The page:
Saugus beginning to see impacts of statewide migrant influx

SAUGUS — The town is beginning to see the impact of a surge in the number of migrants arriving in Massachusetts, which in turn has started to strain some of the town’s resources.

Town Manager Scott Crabtree told the Board of Selectmen Tuesday that the town’s school district has been particularly strained by the influx.

The confirmation from Crabtree that the statewide issue has reached Saugus comes in the wake of Gov. Maura Healey declaring a state of emergency after the surge put additional pressure on the state’s emergency-shelter system, which places migrants in empty dormitories and hotels across the state. With a bevy of hotels and motels along Route 1, Saugus is beginning to see the results of that strain.

The declaration from Healey comes as 6,242 families live in emergency shelters statewide, with 2,558 in hotels and motels. A Healey spokesperson said emergency-shelter sites are set up in more than 80 communities across the state, but did not respond to a request about any locations in Saugus specifically as of press time.

Massachusetts, under a right-to-shelter law passed in 1983 — the only one of its kind in the nation — is required to provide “temporary shelter as necessary to alleviate homelessness when such (a) family has no feasible alternative housing available.”

In Saugus, the number of migrants living in town is a “fluent, changing number,” Crabtree said.

“We don’t have an exact number… it just keeps changing,” he told the selectmen.

Crabtree said it does not appear as though officials on the local level have any sort of say in whether or not migrants get placed in town or where they are placed in Saugus. He expressed specific concern about the town being able to secure financial aid, particularly because of an apparent request from the state to provide food for those living in town.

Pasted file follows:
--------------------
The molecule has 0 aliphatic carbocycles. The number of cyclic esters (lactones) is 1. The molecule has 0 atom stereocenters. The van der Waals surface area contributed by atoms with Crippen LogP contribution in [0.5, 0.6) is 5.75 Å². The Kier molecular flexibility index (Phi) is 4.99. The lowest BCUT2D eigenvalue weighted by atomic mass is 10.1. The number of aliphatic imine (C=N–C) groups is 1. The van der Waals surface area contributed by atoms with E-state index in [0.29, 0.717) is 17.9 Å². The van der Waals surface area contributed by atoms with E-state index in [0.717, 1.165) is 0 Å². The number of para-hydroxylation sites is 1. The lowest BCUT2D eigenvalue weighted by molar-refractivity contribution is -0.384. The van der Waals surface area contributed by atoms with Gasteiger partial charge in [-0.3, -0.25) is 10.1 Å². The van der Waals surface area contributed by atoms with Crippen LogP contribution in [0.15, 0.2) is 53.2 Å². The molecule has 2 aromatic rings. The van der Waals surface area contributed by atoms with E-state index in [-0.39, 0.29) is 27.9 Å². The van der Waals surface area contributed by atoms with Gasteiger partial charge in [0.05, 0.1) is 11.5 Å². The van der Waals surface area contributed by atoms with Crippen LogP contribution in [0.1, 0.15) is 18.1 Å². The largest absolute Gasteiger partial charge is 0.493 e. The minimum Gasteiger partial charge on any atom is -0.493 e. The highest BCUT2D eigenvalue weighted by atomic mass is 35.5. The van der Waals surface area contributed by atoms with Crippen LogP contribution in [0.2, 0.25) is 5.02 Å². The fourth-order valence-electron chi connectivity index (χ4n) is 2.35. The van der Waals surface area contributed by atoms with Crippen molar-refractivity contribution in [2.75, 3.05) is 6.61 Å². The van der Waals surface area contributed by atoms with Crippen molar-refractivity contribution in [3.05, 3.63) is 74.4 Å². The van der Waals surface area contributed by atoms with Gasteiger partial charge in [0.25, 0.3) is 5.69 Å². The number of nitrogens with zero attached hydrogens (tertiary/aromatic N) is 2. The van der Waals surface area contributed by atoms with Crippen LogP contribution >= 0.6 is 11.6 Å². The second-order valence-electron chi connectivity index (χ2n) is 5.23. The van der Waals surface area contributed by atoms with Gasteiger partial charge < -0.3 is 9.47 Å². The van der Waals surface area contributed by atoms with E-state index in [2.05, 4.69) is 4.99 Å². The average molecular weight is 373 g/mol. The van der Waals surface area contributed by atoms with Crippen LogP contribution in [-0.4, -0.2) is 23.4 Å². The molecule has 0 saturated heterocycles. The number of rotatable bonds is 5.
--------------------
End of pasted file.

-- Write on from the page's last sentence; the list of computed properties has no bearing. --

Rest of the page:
“We don’t have a budget for that,” he said. “We’re trying to get a handle on it.”

Families placed in Saugus may have children attending the town’s public schools, and Crabtree said he is working with Acting Superintendent Michael Hashem to figure out what resources may be available to the district. Crabtree cited spiking McKinney-Vento costs as a particularly “troubling” impact because the district would be responsible for providing transportation to and from school for homeless families with children attending schools in town.

While the state does offer reimbursement for those costs, Crabtree said there is often a lag, and the reimbursement does not cover the entire cost incurred by the town.

“That’s going on all over the state, it’s affecting a lot of public school systems financially,” he said. “This is all new… we’ve never really dealt with this in Massachusetts.”

Crabtree also pointed to the “human side” of the issue, noting that many of those arriving in Massachusetts are escaping war-torn countries or oppression. But, he said, communities need more resources and direction from the state on how to handle the issue.

“These people have nothing, they’re coming here with not a thing,” he said. “Just to put this burden on the towns and cities… without a full plan or educating and informing how to handle the impact of it, it doesn’t seem fair for us.”

Board of Selectmen Chair Anthony Cogliano, who brought the issue up for discussion initially, said one of his primary concerns is the consistent sight of people walking along Route 1 with luggage.

“There’s people with children walking up and down the highway carrying their bags, it looks totally out of sorts,” he said.

Crabtree said the Board of Health is working with a case worker assigned by the state on the issue, and the town will continue to coordinate with state officials through the Board of Health on how to provide for the families.

“I don’t know what the right answer is,” he concluded.

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